To access species profiles, from the Home Page, see "Rare Plant Lists". The "Master List" shows all species covered in the Guide. A subset of the master list, by County, by BLM Office, and by US Forest is also available "Rare Plant Lists". Access to species profiles according to their Global Rank is available by clicking "Plant List by Status", also on the Home Page.
The artwork, identifying characters (profiles done in 1997), and general descriptions (profiles done in 2013 and beyond) are intended to help users identify plants in the field. For many species a complementary text will be necessary. Please see the references listed and resources provided under the Information tab for many excellent supplementary texts and websites.
Scientific nomenclature follows Weber and Wittmann (2012) and Ackerfield (2012). Where these names do not overlap with the PLANTS database (USDA NRCS 2012) or other commonly used names, the synonyms are also provided. An exhaustive list of common names is not provided; for these we have made an effort to select the most commonly used name.
This section will help users distinguish the rare species from other species with which they are likely to be confused when the plants are in flower or fruit. "Look alikes" in vegetative stages only are not listed. "Look alike" species are also limited to those species which occupy a similar habitat and range in Colorado as the rare species.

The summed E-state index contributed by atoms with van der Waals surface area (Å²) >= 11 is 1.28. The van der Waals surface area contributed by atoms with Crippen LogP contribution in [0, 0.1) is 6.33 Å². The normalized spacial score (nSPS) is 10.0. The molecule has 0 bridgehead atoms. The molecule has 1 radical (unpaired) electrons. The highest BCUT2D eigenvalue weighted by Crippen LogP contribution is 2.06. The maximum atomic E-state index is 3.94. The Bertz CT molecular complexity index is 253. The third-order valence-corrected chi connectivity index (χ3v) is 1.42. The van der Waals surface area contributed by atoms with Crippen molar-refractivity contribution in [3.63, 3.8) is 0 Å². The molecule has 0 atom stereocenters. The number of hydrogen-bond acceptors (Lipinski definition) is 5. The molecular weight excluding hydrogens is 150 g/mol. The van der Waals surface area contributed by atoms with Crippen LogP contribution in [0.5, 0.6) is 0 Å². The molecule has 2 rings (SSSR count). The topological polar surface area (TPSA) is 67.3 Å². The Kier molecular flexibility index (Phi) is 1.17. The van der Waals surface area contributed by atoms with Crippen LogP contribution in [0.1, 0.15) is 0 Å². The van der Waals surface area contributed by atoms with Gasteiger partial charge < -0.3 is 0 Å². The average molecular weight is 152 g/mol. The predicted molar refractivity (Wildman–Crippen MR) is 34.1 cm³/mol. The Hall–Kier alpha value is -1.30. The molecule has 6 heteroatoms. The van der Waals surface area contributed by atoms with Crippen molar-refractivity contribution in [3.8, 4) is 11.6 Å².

The range of months likely for flowering and fruiting periods is based on the data from all Colorado records for each species. The months listed may represent a time within which a shorter flowering or fruiting period occurs.
The total distribution of known historical and extant occurrences is provided.
Based on data housed at the Colorado Natural Heritage Program at Colorado State University. An effort is made to also include all locations recorded by specimen data at national and regional herbaria.
Using the available data from all Colorado records for each species, we summarize key habitat features such as associated plant community and geological substrate. Lists of associated plant species are included when available. For those species which have global distributions that extend beyond the Colorado state borders, habitat is described for Colorado locations only.
This section describes threats and management issues for Colorado populations only.
This feature allows users to learn about specific research needs, and on-going research activities. A password protected account must be requested and approved to access this part of the Guide.